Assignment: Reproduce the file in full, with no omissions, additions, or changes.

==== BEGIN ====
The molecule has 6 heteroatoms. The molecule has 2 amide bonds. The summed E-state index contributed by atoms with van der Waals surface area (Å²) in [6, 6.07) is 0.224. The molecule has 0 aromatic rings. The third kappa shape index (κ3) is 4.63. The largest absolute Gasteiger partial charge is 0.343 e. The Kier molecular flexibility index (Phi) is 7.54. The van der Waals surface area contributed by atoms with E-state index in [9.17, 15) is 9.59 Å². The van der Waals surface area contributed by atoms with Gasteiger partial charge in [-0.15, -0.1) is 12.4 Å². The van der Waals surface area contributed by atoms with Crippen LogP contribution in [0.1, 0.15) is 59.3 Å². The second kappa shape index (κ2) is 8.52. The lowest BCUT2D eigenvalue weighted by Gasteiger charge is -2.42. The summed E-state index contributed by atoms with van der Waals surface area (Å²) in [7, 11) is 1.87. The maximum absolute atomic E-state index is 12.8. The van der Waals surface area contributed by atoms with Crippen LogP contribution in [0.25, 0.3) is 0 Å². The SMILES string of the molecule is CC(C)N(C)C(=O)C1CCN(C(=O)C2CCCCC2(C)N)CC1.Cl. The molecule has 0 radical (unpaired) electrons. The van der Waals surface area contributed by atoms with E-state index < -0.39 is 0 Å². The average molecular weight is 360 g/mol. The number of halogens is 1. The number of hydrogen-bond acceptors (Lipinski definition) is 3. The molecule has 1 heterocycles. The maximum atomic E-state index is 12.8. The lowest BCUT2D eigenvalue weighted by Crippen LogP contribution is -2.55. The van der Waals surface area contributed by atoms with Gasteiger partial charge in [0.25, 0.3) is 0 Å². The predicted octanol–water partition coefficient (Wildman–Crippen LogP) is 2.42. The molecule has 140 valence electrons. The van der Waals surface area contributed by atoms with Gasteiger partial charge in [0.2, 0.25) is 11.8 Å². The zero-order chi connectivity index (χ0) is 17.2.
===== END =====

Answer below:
The molecule has 6 heteroatoms. The molecule has 2 amide bonds. The summed E-state index contributed by atoms with van der Waals surface area (Å²) in [6, 6.07) is 0.224. The molecule has 0 aromatic rings. The third kappa shape index (κ3) is 4.63. The largest absolute Gasteiger partial charge is 0.343 e. The Kier molecular flexibility index (Phi) is 7.54. The van der Waals surface area contributed by atoms with E-state index in [9.17, 15) is 9.59 Å². The van der Waals surface area contributed by atoms with Gasteiger partial charge in [-0.15, -0.1) is 12.4 Å². The van der Waals surface area contributed by atoms with Crippen LogP contribution in [0.1, 0.15) is 59.3 Å². The second kappa shape index (κ2) is 8.52. The lowest BCUT2D eigenvalue weighted by Gasteiger charge is -2.42. The summed E-state index contributed by atoms with van der Waals surface area (Å²) in [7, 11) is 1.87. The maximum absolute atomic E-state index is 12.8. The van der Waals surface area contributed by atoms with Crippen LogP contribution in [0.25, 0.3) is 0 Å². The SMILES string of the molecule is CC(C)N(C)C(=O)C1CCN(C(=O)C2CCCCC2(C)N)CC1.Cl. The molecule has 0 radical (unpaired) electrons. The van der Waals surface area contributed by atoms with E-state index < -0.39 is 0 Å². The average molecular weight is 360 g/mol. The number of halogens is 1. The number of hydrogen-bond acceptors (Lipinski definition) is 3. The molecule has 1 heterocycles. The maximum atomic E-state index is 12.8. The lowest BCUT2D eigenvalue weighted by Crippen LogP contribution is -2.55. The van der Waals surface area contributed by atoms with Gasteiger partial charge in [0.25, 0.3) is 0 Å². The predicted octanol–water partition coefficient (Wildman–Crippen LogP) is 2.42. The molecule has 140 valence electrons. The van der Waals surface area contributed by atoms with Gasteiger partial charge in [0.2, 0.25) is 11.8 Å². The zero-order chi connectivity index (χ0) is 17.2.